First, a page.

“I can’t remember the last time I was happy. I have never been happy for 24 hours straight, ever in my life”. These are the words of ‘Paul’, a 40 year old university graduate who has been battling depression for most of his adult life.
According to the World Health Organization (WHO), there are more than 300 million people living with depression, an increase of more than 18 per cent between 2005 and 2015. The WHO states that depression is the leading cause of disability worldwide and a major contributor to the overall global burden of disease.
Depression is just one of the many common mental disorders that affect a significant percentage of the Jamaican population. Data shows that one in every four Jamaicans will experience some form of mental disorder throughout hi/her lifetime.
Depression can begin just about any age and can have serious implications for the depressed person as well as for his/her family. Nonetheless, there is a distinction to be made between the daily emotional challenges of life and the short-lived sadness which are a direct response to such stresses.
Recently, Paul and I sat down in Kingston for a discussion. He vividly recalls not wanting to attend school in grade 6. While many of us can fondly remember our days in primary school which was characterized by a state of happiness and excitement at the thought of attending high school, the opposite was true for Paul.
His life of depression was just beginning to take root and would haunt him ever since. Paul’s tone changed from one of eagerness to one of subdued caution as he brought to mind the many days of feeling sad during his primary school days. “I felt like I just had to deal with it, there was nuttin I could do, I couldn’t fight so I just dealt with it. I didn’t know I could tell my parents. Even if I did, I am sure they would not have done nuttin”.
Persons who are depressed do not walk around with a placard announcing this fact. The face of depression is that face that looks back at you when you look in the mirror. Depressed people look like you and me. Many depressed persons manage to hold down a job while fighting the demon of depression. Sadly, not many depressed persons have been so diagnosed.
Paul, however, was diagnosed with depression in his 20’s. The stigma and discrimination associated with mental illness often serve as barriers to treatment. These hurdles frequently prevent those who experience the symptoms from getting medical intervention necessary to adequately manage this medical condition.
In many instances, our association with mental health comes from seeing an insane person on the road eating from a garbage bin. This perception of mental illness needs to be interrogated and brought into reality that a vast number of mental disorder persons do not live like this. Whether we choose to believe or not, in every family there is at least one depressed individual.
The American Psychiatry Association Diagnostic and Statistical Manual of Mental Disorders (DSM -5) defines depression as a common and serious medical illness that negatively affects how you feel, the way you think and how you act. The symptoms of depression identified by DSM- 5 include being in a depressed mood most of the day characterized by sadness, emptiness or hopelessness; irritability or frustration, lost of interest or pleasure in most or all normal activities, such as hobbies, sleep disturbances, whether increase or decrease sleep, frequent or recurrent thoughts of death, suicidal thoughts, and trouble thinking, concentrating or remembering things.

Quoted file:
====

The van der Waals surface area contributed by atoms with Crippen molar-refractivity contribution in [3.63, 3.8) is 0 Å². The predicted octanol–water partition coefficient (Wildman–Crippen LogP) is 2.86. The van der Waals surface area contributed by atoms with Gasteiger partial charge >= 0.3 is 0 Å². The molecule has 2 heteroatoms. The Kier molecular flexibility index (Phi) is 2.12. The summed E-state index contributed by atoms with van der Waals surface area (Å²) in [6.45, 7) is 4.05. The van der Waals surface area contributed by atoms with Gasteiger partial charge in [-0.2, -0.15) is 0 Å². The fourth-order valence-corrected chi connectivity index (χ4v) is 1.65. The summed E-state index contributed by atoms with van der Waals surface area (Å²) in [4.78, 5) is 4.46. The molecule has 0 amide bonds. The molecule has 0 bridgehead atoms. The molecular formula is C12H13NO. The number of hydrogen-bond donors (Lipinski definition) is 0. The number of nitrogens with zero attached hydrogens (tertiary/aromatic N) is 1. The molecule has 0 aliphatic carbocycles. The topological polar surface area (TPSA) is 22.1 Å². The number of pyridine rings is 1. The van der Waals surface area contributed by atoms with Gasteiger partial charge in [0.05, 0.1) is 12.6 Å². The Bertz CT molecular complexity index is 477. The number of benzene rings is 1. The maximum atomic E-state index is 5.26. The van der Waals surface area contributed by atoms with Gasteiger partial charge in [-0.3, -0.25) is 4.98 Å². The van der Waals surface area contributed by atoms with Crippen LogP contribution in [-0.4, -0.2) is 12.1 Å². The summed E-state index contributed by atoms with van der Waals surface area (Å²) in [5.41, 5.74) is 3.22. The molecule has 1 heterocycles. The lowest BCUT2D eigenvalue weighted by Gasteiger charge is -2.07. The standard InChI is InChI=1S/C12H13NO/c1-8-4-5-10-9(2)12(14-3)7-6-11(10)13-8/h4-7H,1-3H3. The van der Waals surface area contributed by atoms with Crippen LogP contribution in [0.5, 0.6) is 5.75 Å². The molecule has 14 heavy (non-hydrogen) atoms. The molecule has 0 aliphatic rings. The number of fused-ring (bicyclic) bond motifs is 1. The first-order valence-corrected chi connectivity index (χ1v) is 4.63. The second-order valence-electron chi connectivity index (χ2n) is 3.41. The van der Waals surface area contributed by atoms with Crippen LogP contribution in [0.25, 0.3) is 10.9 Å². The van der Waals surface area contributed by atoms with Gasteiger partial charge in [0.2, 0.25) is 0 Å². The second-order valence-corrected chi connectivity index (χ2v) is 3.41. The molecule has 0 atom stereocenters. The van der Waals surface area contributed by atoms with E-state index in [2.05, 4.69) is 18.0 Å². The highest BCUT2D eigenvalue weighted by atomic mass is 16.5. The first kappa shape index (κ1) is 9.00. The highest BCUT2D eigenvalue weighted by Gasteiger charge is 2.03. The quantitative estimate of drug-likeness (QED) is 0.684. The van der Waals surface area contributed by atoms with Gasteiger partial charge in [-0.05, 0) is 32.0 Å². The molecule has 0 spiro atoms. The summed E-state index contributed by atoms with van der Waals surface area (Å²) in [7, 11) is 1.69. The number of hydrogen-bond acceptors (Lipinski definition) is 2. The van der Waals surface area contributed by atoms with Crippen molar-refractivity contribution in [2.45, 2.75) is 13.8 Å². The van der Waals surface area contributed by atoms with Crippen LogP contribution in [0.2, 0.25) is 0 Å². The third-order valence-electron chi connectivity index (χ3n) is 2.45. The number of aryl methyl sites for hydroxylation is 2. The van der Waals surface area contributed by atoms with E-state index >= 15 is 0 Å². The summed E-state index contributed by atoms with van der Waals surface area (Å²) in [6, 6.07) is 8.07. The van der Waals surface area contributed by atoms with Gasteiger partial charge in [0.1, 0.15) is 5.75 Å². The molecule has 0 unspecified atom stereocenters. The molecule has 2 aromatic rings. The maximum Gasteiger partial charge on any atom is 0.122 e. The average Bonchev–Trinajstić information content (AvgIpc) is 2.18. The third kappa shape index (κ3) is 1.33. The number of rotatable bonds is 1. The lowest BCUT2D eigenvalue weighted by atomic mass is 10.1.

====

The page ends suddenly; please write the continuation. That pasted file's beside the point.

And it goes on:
Paul is no exception to the rule and during the talk, he mentioned having suicidal thoughts on a number of occasions. He spoke candidly about the desire to die in a car accident. He has come to the realization that his driving has become reckless in recent times when he is alone. He stated that his appetite is not what it used to be. He has lost interest in food which is another common symptom of clinical depression.
Paul said that the depression has worsened as he has gotten older. He is now forced to write down all he needs to do daily as the depression has affected his concentration and memory. A lack of interest in most things around him is yet another sign of depression which Paul has and continues to experience. He is often up late into the night, as he has difficulty falling and or staying asleep. This sleep disturbance is also a typical symptom of depression.
According to Paul, there is usually a trigger for his depression. His lifelong phobia of public speaking is one such. A simple unavailability of public parking space is another of his triggers. The concern about his financial standing and loneliness are also triggers of depression for Pau who bemoans the fact that there are not enough public health facilities in Jamaica to address the needs and concerns of those who are living with depression.
He recalls that the doctor who diagnosed him as being depressed referred to him to a psychiatrist. He visited the facility on three occasions and was unable to see the psychiatrist despite having an appointment. Paul added that while there are more professionals in the private sector to treat depression and mental illness, the cost associated with seeing a psychiatrist can be prohibitive for the average Jamaican.
Depression is an illness like any other medical condition and need the attention of those trained to treat it. The consensus in the field of mental health is that the best treatment is medication plus therapy. Here are some somber, confirming words of Adam Ant: “I have suffered from depression for most of my life. It is an illness.”.
(Wayne Campbell is a Jamaican educator and social commentator with an interest in development policies as they affect culture and or gender issues. Email: firstname.lastname@example.org)